While three assists in 20 MLS games may not look encouraging, Auro shouldn’t be looked upon, at least right now, as someone who can provide an final end-product. However, the Brazilian still provides a sense of stability on-the-ball by constantly contributing to simple, positive transitions to help Toronto attack in numbers.
And while he’s one of the more steady fullbacks that TFC has, the former Sao Paolo fullback still needs to work on several situational plays in his game. In last weekend’s contest against Colorado, the 23-year-old was potentially at fault in both goals, more so in the second than in the first. On top of that, throughout 90 minutes, Auro is prone to losing his concentration and failing to provide the necessary coverage at the back, especially when it comes to individual marking.
Laryea, meanwhile, has been TFC’s revelation of the season. A central midfielder turned fullback, Laryea boasts great natural ability on the ball, especially in holding up the play when necessary or in contributing in the dialogue as soon as he steps into the final third.
One of the nicer under-the-radar stories of the season is TFC turning Richie Laryea into a very, very good attacking fullback.— Matthew Doyle (@MattDoyle76) September 15, 2019
Amazing how many guys hit their groove once they leave Orlando. #TORvCOL
The 24-year-old, who played only 503 minutes over three seasons with a struggling Orlando side, has a different gear that enables him to push forward, adding numbers to TFC in attack.
What’s been most impressive, perhaps, is the defender’s ability in creating numerical advantages through one-on-one situations. Against the Rapids, he was fundamental in such situations and could have also earned a penalty for his team only for the referee to not give a damn about VAR (?).
Like Auro, Laryea has room for improvement, especially when his side is not on the ball. He can be prone to mental lapses at costly times and can be isolated on the wing by better players (see Piatti on Wednesday). His progress has been revitalizing for the Reds, who are now beginning to get 100 per cent healthy.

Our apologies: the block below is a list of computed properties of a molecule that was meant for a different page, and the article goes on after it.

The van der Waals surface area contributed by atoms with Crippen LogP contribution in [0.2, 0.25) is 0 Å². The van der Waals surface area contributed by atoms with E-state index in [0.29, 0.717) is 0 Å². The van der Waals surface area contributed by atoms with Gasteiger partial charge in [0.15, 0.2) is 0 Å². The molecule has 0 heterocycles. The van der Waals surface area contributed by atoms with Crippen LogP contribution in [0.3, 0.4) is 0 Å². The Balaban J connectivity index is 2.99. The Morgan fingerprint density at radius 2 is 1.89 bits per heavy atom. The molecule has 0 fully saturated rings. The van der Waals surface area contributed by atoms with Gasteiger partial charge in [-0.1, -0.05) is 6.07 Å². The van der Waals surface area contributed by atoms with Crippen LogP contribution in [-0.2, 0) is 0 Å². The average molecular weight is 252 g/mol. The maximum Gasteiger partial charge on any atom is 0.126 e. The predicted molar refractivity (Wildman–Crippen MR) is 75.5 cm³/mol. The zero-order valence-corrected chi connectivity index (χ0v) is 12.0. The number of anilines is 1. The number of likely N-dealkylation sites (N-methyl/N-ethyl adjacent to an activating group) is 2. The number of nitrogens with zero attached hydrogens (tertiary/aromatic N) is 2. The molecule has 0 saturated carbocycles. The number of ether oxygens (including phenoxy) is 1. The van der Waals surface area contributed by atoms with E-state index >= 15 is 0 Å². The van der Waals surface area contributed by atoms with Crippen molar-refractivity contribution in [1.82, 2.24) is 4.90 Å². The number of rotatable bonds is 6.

In all this enters a healthy Justin Morrow, who returned to action Wednesday night following a hip injury that has kept him sidelined for almost a month. The US international is one of the most experienced players on the roster and Vanney will be more than happy to bank on him as the season comes to an end.
Morrow is a player whose versatility allows him to play in a 4-3-3 or a 3-5-2 formation, both as fullback or as advance midfielder on the flanks. In possession, the 31-year-old is also key as he is often aligned with the midfielders to give them options, and possesses the knowledge, calmness, and ability to keep the ball when necessary. Barring any sort of injury, he’ll be the team’s starting LB moving forward.
However, nursing a sore hip amidst a congested September schedule thanks to a pair of Canadian Championship matches against Montreal, minutes down the stretch become heavier.
Auro’s emergence on the left side could prove to be useful for Vanney as a way of giving Morrow rest and getting both of his up-and-coming young fullbacks into the side.
But that still brings up the question: who will be the team’s starting RB in a playoff game?
In their own way, both Auro Jr. and Laryea provide a spark to the Reds. While both players are capable offensively, Laryea offers more going forward than Auro Jr, but also gives something up defensively that the Brazilian doesn't.
With the Reds back-four constantly in question, could it be Auro’s stability that earns the nod over Laryea? Or will Laryea’s dynamic 1v1 prowess win over Vanney enough to keep him as the team’s first-choice RB?
Either way, the fullback dilemma could be the best thing happening to TFC as quantity and quality are needed in the post-season.
Who is your starting RB for TFC in a 4-3-3?